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7.04 Urethritis (Drip)


A male complains of dysuria, a burning discomfort along the urethra, or a urethral discharge. A copious, thick, yellow- green discharge which stains underwear is characteristic of gonorrhea, whereas a thin, white, scant discharge with milder symptoms is characteristic of chlamydia. Urethritis in a female may be asymptomatic or indistinguishable from cystitis or vaginitis, or may be manifest as UTI symptoms with a low concentration of bacteria on urine culture, or tenderness localized to the anterior vaginal wall. In addition to increased vaginal discharge, women may have intermenstrual bleeding, especially postcoital spotting and cervical friability.

What to do:

What not to do:


Cultures and fluorescent antibody tests to diagnose chlamydia are expensive and insensitive, so presumptive treatment remains the best strategy. Many gonorrhea victirns develop a rebound urethritis, probably with chlamydia, following single dose antibiotic treatment.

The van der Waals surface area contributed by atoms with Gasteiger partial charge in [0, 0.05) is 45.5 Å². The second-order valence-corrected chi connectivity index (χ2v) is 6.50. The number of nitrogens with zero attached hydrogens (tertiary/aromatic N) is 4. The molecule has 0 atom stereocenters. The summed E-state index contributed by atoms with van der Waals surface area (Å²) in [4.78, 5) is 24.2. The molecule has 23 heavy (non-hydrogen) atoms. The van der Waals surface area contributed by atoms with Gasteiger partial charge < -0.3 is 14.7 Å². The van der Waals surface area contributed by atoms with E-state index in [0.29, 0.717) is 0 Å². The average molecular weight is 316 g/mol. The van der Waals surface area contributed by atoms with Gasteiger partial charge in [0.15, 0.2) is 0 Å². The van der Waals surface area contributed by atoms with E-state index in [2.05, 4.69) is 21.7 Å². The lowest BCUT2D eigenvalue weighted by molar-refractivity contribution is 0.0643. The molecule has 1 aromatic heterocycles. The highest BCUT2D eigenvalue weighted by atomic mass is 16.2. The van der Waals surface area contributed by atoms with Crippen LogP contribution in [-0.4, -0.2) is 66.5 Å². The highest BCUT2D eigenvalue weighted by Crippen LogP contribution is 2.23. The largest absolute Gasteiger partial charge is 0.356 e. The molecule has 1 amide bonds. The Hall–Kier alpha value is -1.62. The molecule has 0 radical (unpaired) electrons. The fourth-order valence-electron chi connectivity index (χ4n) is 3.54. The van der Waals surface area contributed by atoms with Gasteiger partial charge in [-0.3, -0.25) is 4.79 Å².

Non-gonococcal urethritis is the most common sexually treated disease in US men. Complications include acute epididymitis, Reiter's syndrome and persistent or recurrent urethritis. More important, failure to identify and treat non-gonococcal urethritis places female sexual partners at risk for mucopurulent cervicitis, pelvic inflammatory disease, ectopic pregnancy and tubal infertility. Sexually-transmitted infections that produce cervical inflammation in women and urethritis in men man facilitate transmission of human immunodeficiency virus (HIV).


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from Buttaravoli & Stair: COMMON SIMPLE EMERGENCIES
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